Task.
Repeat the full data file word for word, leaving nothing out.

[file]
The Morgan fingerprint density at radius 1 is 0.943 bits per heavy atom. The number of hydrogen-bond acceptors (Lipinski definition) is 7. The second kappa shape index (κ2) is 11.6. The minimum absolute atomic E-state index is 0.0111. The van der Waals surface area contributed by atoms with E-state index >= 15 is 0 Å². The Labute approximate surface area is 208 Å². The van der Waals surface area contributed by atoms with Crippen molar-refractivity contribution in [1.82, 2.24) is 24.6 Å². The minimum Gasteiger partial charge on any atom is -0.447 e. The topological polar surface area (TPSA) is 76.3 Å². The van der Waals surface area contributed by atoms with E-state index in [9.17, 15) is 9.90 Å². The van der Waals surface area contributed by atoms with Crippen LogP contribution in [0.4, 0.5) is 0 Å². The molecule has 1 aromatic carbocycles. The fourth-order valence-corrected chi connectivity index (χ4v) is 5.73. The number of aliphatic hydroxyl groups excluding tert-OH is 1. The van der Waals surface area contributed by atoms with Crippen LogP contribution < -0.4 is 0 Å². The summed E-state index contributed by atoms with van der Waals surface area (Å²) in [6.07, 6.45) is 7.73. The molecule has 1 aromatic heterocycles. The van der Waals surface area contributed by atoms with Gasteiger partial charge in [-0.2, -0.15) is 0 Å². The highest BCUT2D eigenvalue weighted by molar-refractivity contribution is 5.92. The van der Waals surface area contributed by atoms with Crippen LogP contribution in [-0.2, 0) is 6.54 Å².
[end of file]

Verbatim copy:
The Morgan fingerprint density at radius 1 is 0.943 bits per heavy atom. The number of hydrogen-bond acceptors (Lipinski definition) is 7. The second kappa shape index (κ2) is 11.6. The minimum absolute atomic E-state index is 0.0111. The van der Waals surface area contributed by atoms with E-state index >= 15 is 0 Å². The Labute approximate surface area is 208 Å². The van der Waals surface area contributed by atoms with Crippen molar-refractivity contribution in [1.82, 2.24) is 24.6 Å². The minimum Gasteiger partial charge on any atom is -0.447 e. The topological polar surface area (TPSA) is 76.3 Å². The van der Waals surface area contributed by atoms with E-state index in [9.17, 15) is 9.90 Å². The van der Waals surface area contributed by atoms with Crippen LogP contribution in [0.4, 0.5) is 0 Å². The molecule has 1 aromatic carbocycles. The fourth-order valence-corrected chi connectivity index (χ4v) is 5.73. The number of aliphatic hydroxyl groups excluding tert-OH is 1. The van der Waals surface area contributed by atoms with Crippen LogP contribution < -0.4 is 0 Å². The summed E-state index contributed by atoms with van der Waals surface area (Å²) in [6.07, 6.45) is 7.73. The molecule has 1 aromatic heterocycles. The van der Waals surface area contributed by atoms with Gasteiger partial charge in [-0.2, -0.15) is 0 Å². The highest BCUT2D eigenvalue weighted by molar-refractivity contribution is 5.92. The van der Waals surface area contributed by atoms with Crippen LogP contribution in [-0.2, 0) is 6.54 Å².